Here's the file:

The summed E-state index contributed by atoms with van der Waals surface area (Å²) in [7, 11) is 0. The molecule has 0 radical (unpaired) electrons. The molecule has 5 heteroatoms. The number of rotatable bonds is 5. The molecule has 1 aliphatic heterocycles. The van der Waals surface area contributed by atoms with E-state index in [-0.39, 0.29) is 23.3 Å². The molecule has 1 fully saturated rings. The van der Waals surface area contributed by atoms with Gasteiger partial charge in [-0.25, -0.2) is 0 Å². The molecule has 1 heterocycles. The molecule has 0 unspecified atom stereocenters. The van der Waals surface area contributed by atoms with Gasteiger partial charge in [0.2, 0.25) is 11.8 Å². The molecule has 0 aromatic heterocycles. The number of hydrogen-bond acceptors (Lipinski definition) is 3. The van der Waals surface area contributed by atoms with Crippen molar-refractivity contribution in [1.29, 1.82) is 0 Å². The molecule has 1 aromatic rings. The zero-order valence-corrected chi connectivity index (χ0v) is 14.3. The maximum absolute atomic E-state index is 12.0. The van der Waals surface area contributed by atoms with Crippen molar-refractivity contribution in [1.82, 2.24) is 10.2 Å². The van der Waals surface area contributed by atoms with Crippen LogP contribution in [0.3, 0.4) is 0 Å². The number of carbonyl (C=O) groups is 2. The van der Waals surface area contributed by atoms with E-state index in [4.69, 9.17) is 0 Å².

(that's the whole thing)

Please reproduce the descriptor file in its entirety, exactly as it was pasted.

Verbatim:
The summed E-state index contributed by atoms with van der Waals surface area (Å²) in [7, 11) is 0. The molecule has 0 radical (unpaired) electrons. The molecule has 5 heteroatoms. The number of rotatable bonds is 5. The molecule has 1 aliphatic heterocycles. The van der Waals surface area contributed by atoms with E-state index in [-0.39, 0.29) is 23.3 Å². The molecule has 1 fully saturated rings. The van der Waals surface area contributed by atoms with Gasteiger partial charge in [-0.25, -0.2) is 0 Å². The molecule has 1 heterocycles. The molecule has 0 unspecified atom stereocenters. The van der Waals surface area contributed by atoms with Gasteiger partial charge in [0.2, 0.25) is 11.8 Å². The molecule has 0 aromatic heterocycles. The number of hydrogen-bond acceptors (Lipinski definition) is 3. The van der Waals surface area contributed by atoms with Crippen molar-refractivity contribution in [1.29, 1.82) is 0 Å². The molecule has 1 aromatic rings. The zero-order valence-corrected chi connectivity index (χ0v) is 14.3. The maximum absolute atomic E-state index is 12.0. The van der Waals surface area contributed by atoms with Crippen molar-refractivity contribution in [1.82, 2.24) is 10.2 Å². The van der Waals surface area contributed by atoms with Crippen LogP contribution in [0.3, 0.4) is 0 Å². The number of carbonyl (C=O) groups is 2. The van der Waals surface area contributed by atoms with E-state index in [4.69, 9.17) is 0 Å².